The British Foreign & Commonwealth Office (FCO) has warned on Sunday “against all but essential travel” to America.
The announcement comes after the White House has banned all flights from the UK to the US from 4am GMT on Tuesday.
The US ordered the travel ban in response to the growing number of people becoming infected with coronavirus across the UK.
An FCO spokesperson said, “We are advising against all but essential travel to the USA following the US government announcement imposing restrictions on travel from the UK.”
The FCO website says on their website, “The US authorities announced on 14 March that travel restrictions imposed previously on Schengen zone countries would now be extended to the UK (and Ireland).
“From 23:59 eastern daylight time on 16 March (03:59 GMT 17 March) it will not be possible for many British nationals to enter the USA.
“We therefore advise against all but essential travel to the US, due to the travel restrictions.
“British travellers currently in the USA will be allowed to leave.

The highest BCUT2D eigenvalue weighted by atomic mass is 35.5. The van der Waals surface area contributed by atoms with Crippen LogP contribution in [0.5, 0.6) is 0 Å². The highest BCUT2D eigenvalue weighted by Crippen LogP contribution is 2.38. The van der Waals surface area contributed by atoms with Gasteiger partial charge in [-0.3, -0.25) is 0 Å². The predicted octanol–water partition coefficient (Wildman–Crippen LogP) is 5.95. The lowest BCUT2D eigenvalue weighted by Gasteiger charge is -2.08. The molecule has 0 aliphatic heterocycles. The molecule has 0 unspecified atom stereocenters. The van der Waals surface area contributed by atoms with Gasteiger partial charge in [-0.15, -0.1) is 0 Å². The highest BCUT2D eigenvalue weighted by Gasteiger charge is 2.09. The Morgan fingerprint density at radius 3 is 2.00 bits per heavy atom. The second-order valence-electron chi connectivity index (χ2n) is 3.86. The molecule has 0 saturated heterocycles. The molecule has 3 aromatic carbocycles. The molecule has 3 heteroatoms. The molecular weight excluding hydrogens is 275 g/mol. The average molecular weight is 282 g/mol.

“The new US travel restrictions are likely to affect commercial flight schedules to the UK and we recommend that British travellers who wish to leave by air make appropriate arrangements to ensure their travel plans can be met.”
The British government have stepped up their “wartime” extreme measures in response to the coronavirus pandemic, but Boris Johnson has refused to rule out placing entire cities in the UK in total lockdown.
ITV’s Shebab Khan, who spoke with government sources said on Saturday evening, “The approach and strategy is to delay the spread of the virus so the measures could include closing down schools, bars, clubs, shops, restaurants.
“Tonight, the government has refused to rule out locking down entire cities if it gets to that stage.
As of Saturday, the UK has now surpassed 1,100 confirmed cases of coronavirus as the pandemic spreads globally, bringing the total number of cases in the UK to 1,140 on Saturday afternoon, up from 820 this morning.
Professor Chris Whitty, Chief Medical Officer for England, said the ten who died “were in the at-risk groups.”